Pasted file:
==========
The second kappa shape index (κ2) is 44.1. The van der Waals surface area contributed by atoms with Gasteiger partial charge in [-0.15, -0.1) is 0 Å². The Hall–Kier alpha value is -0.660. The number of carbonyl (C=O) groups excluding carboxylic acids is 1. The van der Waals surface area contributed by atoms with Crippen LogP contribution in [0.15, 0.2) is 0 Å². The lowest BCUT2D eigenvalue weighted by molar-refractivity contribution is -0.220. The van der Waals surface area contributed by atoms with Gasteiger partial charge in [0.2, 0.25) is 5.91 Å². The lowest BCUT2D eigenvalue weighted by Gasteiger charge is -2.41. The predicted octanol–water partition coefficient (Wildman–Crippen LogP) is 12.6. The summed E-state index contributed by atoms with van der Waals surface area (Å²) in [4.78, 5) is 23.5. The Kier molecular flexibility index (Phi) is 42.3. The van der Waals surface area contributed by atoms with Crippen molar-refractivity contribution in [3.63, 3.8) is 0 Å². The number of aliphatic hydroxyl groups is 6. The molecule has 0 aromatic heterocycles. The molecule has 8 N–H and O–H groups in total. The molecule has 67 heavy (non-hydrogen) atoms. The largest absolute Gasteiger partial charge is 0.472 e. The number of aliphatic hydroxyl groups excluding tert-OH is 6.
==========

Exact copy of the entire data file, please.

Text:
The second kappa shape index (κ2) is 44.1. The van der Waals surface area contributed by atoms with Gasteiger partial charge in [-0.15, -0.1) is 0 Å². The Hall–Kier alpha value is -0.660. The number of carbonyl (C=O) groups excluding carboxylic acids is 1. The van der Waals surface area contributed by atoms with Crippen LogP contribution in [0.15, 0.2) is 0 Å². The lowest BCUT2D eigenvalue weighted by molar-refractivity contribution is -0.220. The van der Waals surface area contributed by atoms with Gasteiger partial charge in [0.2, 0.25) is 5.91 Å². The lowest BCUT2D eigenvalue weighted by Gasteiger charge is -2.41. The predicted octanol–water partition coefficient (Wildman–Crippen LogP) is 12.6. The summed E-state index contributed by atoms with van der Waals surface area (Å²) in [4.78, 5) is 23.5. The Kier molecular flexibility index (Phi) is 42.3. The van der Waals surface area contributed by atoms with Crippen molar-refractivity contribution in [3.63, 3.8) is 0 Å². The number of aliphatic hydroxyl groups is 6. The molecule has 0 aromatic heterocycles. The molecule has 8 N–H and O–H groups in total. The molecule has 67 heavy (non-hydrogen) atoms. The largest absolute Gasteiger partial charge is 0.472 e. The number of aliphatic hydroxyl groups excluding tert-OH is 6.